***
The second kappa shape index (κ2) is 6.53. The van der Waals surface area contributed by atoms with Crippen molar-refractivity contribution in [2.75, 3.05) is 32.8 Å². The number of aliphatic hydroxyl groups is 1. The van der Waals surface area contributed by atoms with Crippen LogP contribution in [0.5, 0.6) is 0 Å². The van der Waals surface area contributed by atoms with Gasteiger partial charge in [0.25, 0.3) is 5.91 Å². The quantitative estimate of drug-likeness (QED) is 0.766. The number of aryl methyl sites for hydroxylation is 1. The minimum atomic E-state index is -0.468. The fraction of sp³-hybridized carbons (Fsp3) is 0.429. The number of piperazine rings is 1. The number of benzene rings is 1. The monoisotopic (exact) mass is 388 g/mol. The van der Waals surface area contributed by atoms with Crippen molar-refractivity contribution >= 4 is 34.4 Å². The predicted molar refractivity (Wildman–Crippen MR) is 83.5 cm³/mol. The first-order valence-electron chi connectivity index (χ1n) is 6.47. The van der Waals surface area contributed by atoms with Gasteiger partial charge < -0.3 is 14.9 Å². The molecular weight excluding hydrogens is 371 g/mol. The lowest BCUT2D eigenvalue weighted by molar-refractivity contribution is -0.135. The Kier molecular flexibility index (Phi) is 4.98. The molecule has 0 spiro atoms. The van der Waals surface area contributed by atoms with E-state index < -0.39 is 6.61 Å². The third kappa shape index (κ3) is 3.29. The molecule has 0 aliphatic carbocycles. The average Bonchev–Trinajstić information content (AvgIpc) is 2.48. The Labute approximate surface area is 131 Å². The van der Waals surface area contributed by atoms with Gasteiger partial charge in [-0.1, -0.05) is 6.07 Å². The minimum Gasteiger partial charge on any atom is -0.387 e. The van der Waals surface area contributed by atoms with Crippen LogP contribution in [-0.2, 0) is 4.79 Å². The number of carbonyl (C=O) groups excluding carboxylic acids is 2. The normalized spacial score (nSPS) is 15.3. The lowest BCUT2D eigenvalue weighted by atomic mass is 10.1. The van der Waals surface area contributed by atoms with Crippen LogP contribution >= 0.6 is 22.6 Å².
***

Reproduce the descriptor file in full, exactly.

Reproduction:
The second kappa shape index (κ2) is 6.53. The van der Waals surface area contributed by atoms with Crippen molar-refractivity contribution in [2.75, 3.05) is 32.8 Å². The number of aliphatic hydroxyl groups is 1. The van der Waals surface area contributed by atoms with Crippen LogP contribution in [0.5, 0.6) is 0 Å². The van der Waals surface area contributed by atoms with Gasteiger partial charge in [0.25, 0.3) is 5.91 Å². The quantitative estimate of drug-likeness (QED) is 0.766. The number of aryl methyl sites for hydroxylation is 1. The minimum atomic E-state index is -0.468. The fraction of sp³-hybridized carbons (Fsp3) is 0.429. The number of piperazine rings is 1. The number of benzene rings is 1. The monoisotopic (exact) mass is 388 g/mol. The van der Waals surface area contributed by atoms with Crippen molar-refractivity contribution >= 4 is 34.4 Å². The predicted molar refractivity (Wildman–Crippen MR) is 83.5 cm³/mol. The first-order valence-electron chi connectivity index (χ1n) is 6.47. The van der Waals surface area contributed by atoms with Gasteiger partial charge < -0.3 is 14.9 Å². The molecular weight excluding hydrogens is 371 g/mol. The lowest BCUT2D eigenvalue weighted by molar-refractivity contribution is -0.135. The Kier molecular flexibility index (Phi) is 4.98. The molecule has 0 spiro atoms. The van der Waals surface area contributed by atoms with E-state index < -0.39 is 6.61 Å². The third kappa shape index (κ3) is 3.29. The molecule has 0 aliphatic carbocycles. The average Bonchev–Trinajstić information content (AvgIpc) is 2.48. The Labute approximate surface area is 131 Å². The van der Waals surface area contributed by atoms with Gasteiger partial charge in [-0.1, -0.05) is 6.07 Å². The minimum Gasteiger partial charge on any atom is -0.387 e. The van der Waals surface area contributed by atoms with Crippen LogP contribution in [-0.2, 0) is 4.79 Å². The number of carbonyl (C=O) groups excluding carboxylic acids is 2. The normalized spacial score (nSPS) is 15.3. The lowest BCUT2D eigenvalue weighted by atomic mass is 10.1. The van der Waals surface area contributed by atoms with Crippen LogP contribution >= 0.6 is 22.6 Å².